The execution was a catalyst for war, combined with rumors that the colonists wanted to capture Philip, with the obviousness of another rigged trial. Philip called a council of war on Mount Hope; most Wampanoag wanted to follow him, with the exception of the Nauset on Cape
Cod and the small groups on the offshore islands. Allies included the Nipmuck, Pocomtuc, and some Pennacook and eastern Abenaki from farther north. The Narragansett remained neutral at the beginning of the war.
On June 20, 1675, some Wampanoags attacked colonists in Swansea, Massachusetts and laid siege to the town; they destroyed it completely five days later, leading ultimately to King Philip's War. The united tribes in southern New England attacked 52 of 90 colonial settlements, and partially burned them down.
The war turned against Philip in the spring of 1676, following a winter of hunger and deprivation. The colonial troops set out after him, and Canonchet was taken captive and executed by a firing squad. Canonchet's corpse was quartered, and his
head was sent to Hartford, Connecticut to be put on public display.
During the summer months, Philip escaped from his pursuers and went to a hideout on Mount Hope in Rhode Island. Colonial forces attacked in August, killing and capturing 173 Wampanoags. Philip barely escaped capture, but his wife and their nine-year-old son were captured and put on a ship at Plymouth; they were then sold as slaves in the West Indies. On August 12, 1676, colonial troops surrounded Philip's camp, and soon shot and killed him.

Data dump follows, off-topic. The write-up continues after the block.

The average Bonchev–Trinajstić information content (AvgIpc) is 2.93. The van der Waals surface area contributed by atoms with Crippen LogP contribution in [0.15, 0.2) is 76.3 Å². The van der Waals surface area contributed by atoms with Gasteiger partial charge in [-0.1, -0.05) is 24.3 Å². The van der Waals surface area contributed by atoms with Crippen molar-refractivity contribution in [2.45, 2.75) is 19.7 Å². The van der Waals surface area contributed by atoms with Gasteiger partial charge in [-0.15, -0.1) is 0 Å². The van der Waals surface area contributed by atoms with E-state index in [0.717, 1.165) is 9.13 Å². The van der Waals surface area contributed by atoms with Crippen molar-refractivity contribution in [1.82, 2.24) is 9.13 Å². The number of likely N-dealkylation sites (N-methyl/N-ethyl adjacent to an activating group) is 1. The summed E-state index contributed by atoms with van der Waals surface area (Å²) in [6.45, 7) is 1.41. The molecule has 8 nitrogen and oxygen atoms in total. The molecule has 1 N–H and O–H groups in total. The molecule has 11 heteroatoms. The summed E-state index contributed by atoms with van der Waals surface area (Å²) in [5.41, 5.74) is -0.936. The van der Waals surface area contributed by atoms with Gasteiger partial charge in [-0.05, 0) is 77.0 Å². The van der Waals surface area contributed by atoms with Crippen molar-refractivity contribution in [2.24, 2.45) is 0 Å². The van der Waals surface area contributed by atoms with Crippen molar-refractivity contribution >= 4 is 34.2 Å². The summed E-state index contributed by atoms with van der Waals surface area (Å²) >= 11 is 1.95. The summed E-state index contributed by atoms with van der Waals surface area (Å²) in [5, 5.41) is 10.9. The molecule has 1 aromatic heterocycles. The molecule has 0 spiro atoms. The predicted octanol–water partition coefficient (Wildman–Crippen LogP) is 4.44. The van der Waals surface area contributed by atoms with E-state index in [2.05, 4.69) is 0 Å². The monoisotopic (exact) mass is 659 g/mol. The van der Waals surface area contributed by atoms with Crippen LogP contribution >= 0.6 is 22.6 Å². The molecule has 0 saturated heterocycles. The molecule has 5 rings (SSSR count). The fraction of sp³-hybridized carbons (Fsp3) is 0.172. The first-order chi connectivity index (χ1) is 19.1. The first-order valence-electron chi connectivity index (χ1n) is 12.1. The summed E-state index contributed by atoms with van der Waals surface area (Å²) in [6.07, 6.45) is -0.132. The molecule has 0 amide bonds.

Male captives were generally sold to slave traders and transported to the West Indies, Bermuda, Virginia, or the Iberian Peninsula. The colonists used the women and children as slaves or indentured servants in New England, depending on the colony. Massachusetts resettled the remaining Wampanoags in Natick, Wamesit, Punkapoag, and Hassanamesit, four of the original 14 praying towns. These were the only ones to be resettled after the war. Overall, approximately 5,000 Indians (40 percent of their population) and 2,500 colonists (5 percent) were killed in King Philip's War.
Slavery is of course illegal and inhumane. The practice was eventually
abolished in the US, but
is still rife in most countries in the world in one form or another,
including the United Kingdom, where villages work as psuedo tribes, to
resist non-conformist newcomers. Their elders being Parish Councillors,
who operate behind closed doors with bigger chiefs at County Councils.
Though it appears nothing changes, except the veneer of civilization.
Transparency and open government are United
Nations sustainability goals for this reason.
Wampanoag tribe survive today. About 4000 to 5000 Wampanoag Indians dwell in New England.
PILGRIMS VOYAGE - Pilgrimages take place all over the world, many
times each years, with migrants seeking to escape tyranny or persecution
in one form or another. The Founding Fathers were no different, but set
off at a time where opportunities abounded in relatively under-populated
countries, such as America and Australia, where the inhabitants did not
have strict border and immigration controls. It was a time of
opportunity for those with pioneering spirit, that even today, officials
try to kick out of you with financially enslaving taxing and laws, to
help them sustain their empires. At least we've stopped burning people
at the stake in town centres. Today, colonization is the dream of would
travelers. But they are going to need more than a Space Shuttle
version of the Mayflower.
CONTACTS & REFERENCE